April 25, 2019 / 5:00 pm - 7:00 pm
3335 Dwinelle, UC Berkeley, CA
Ruth Marshall, Associate Professor, Study of Religion and Political Science, University of Toronto
The dramatic resurgence of religion across the globe has prompted a critical reappraisal of the relationship between the religious and the political. Under the rubric of “political theology,” these inquiries have brought to light a question, or a field of inquiry, that both the doctrine of secularism and liberal political theory have obscured: the persistence of the theological or the religious in the political. The political stakes go beyond the many phenomenal signs of the “return of religion” and the specific challenges they might present for governance or policies. Rather, they speak to the future contours of the political per se and the necessity of a critical engagement with the onto-theological roots of contemporary secular political forms and concepts. However, if “political theology,” however prone to misunderstanding such a formulation might prove to be, asks the question today of the disavowed theological roots of our politics, it most obviously, and perhaps unproblematically, pertains to the politics implicit in theologies. This is what I’ll focus on in my talk, in an attempt to connect some of these more philosophical inquiries with the political theological challenges to democratic forms of life implicit in the most successful form of Christianity across the globe today – the so-called Third wave of renewalist, charismatic, postdenominational or ‘networked’ evangelical Christianity.’ Since the 1980s at least, the Religious Right has played a significant role in achieving far reaching, identitarian and affective realignments of power, transforming institutions so that they facilitate, and sustain new forms of symbolic identification and new political subjects. I will consider the ways in which the most recent shift coming out of the Third Wave in the Trump era intersects with a new populist politics in America today. The surprising rise of a new vanguard on the Religious Right reveals a range of theo-political dangers.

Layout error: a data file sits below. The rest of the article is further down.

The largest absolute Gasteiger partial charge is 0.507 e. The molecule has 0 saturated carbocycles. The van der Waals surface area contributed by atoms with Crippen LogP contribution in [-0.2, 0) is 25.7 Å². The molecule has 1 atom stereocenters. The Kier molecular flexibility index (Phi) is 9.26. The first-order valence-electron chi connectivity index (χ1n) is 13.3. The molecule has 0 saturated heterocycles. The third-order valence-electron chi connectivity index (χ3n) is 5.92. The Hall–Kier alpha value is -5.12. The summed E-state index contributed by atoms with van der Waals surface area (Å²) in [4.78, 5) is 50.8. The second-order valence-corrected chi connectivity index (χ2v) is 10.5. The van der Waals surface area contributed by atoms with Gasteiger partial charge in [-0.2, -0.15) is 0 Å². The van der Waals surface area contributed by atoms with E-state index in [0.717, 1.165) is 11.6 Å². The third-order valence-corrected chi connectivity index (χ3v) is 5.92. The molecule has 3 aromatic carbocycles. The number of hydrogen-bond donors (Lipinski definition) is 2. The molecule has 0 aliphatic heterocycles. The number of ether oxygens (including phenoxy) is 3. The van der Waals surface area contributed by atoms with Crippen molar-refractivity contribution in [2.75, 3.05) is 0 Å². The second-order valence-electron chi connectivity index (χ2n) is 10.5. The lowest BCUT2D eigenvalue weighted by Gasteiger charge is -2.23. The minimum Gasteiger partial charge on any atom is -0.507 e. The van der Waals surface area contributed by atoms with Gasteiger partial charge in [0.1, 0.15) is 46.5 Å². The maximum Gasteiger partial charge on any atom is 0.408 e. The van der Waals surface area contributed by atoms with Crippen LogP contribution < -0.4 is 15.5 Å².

Ruth Marshall received her DPhil in Politics from Oxford University, and joined both the Department for the Study of Religion and Political Science in 2008, after having spent 8 years living and researching in West Africa. She is the author of Political Spiritualities: The Pentecostal Revolution in Nigeria (U. Chicago Press, 2009) and numerous scholarly articles on the study of the political implications of Pentecostalism and postcolonial politics in West Africa. Her research and teaching are interdisciplinary, drawing on critical theory, political science, political philosophy, study of religion, anthropology, African and postcolonial studies. In 2013-14 she was a Faculty Fellow at the Jackman Humanities Institute.
The Berkeley Public Theology Program invites innovative thinkers and public figures to Berkeley to reflect on the past, present, and future of theological inquiry. Such lectures spark scholarly conversations on campus and place Berkeley at the center of global conversations on religion and public life.